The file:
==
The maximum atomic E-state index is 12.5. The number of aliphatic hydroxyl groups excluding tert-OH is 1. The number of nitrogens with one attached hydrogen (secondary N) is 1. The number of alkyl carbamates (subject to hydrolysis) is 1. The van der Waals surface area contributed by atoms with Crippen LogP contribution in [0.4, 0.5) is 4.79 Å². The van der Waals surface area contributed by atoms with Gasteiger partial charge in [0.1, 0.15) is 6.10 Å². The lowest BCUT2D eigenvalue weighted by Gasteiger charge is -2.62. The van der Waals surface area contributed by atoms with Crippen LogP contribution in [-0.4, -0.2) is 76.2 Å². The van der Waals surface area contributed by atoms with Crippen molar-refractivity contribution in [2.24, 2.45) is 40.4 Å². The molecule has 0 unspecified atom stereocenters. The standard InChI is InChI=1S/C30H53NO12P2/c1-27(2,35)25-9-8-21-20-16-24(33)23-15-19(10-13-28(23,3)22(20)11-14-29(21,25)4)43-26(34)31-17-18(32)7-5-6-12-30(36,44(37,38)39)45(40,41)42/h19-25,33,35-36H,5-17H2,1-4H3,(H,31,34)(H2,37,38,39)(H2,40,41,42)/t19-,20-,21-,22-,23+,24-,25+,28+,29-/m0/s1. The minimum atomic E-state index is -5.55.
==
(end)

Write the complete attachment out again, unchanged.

The maximum atomic E-state index is 12.5. The number of aliphatic hydroxyl groups excluding tert-OH is 1. The number of nitrogens with one attached hydrogen (secondary N) is 1. The number of alkyl carbamates (subject to hydrolysis) is 1. The van der Waals surface area contributed by atoms with Crippen LogP contribution in [0.4, 0.5) is 4.79 Å². The van der Waals surface area contributed by atoms with Gasteiger partial charge in [0.1, 0.15) is 6.10 Å². The lowest BCUT2D eigenvalue weighted by Gasteiger charge is -2.62. The van der Waals surface area contributed by atoms with Crippen LogP contribution in [-0.4, -0.2) is 76.2 Å². The van der Waals surface area contributed by atoms with Crippen molar-refractivity contribution in [2.24, 2.45) is 40.4 Å². The molecule has 0 unspecified atom stereocenters. The standard InChI is InChI=1S/C30H53NO12P2/c1-27(2,35)25-9-8-21-20-16-24(33)23-15-19(10-13-28(23,3)22(20)11-14-29(21,25)4)43-26(34)31-17-18(32)7-5-6-12-30(36,44(37,38)39)45(40,41)42/h19-25,33,35-36H,5-17H2,1-4H3,(H,31,34)(H2,37,38,39)(H2,40,41,42)/t19-,20-,21-,22-,23+,24-,25+,28+,29-/m0/s1. The minimum atomic E-state index is -5.55.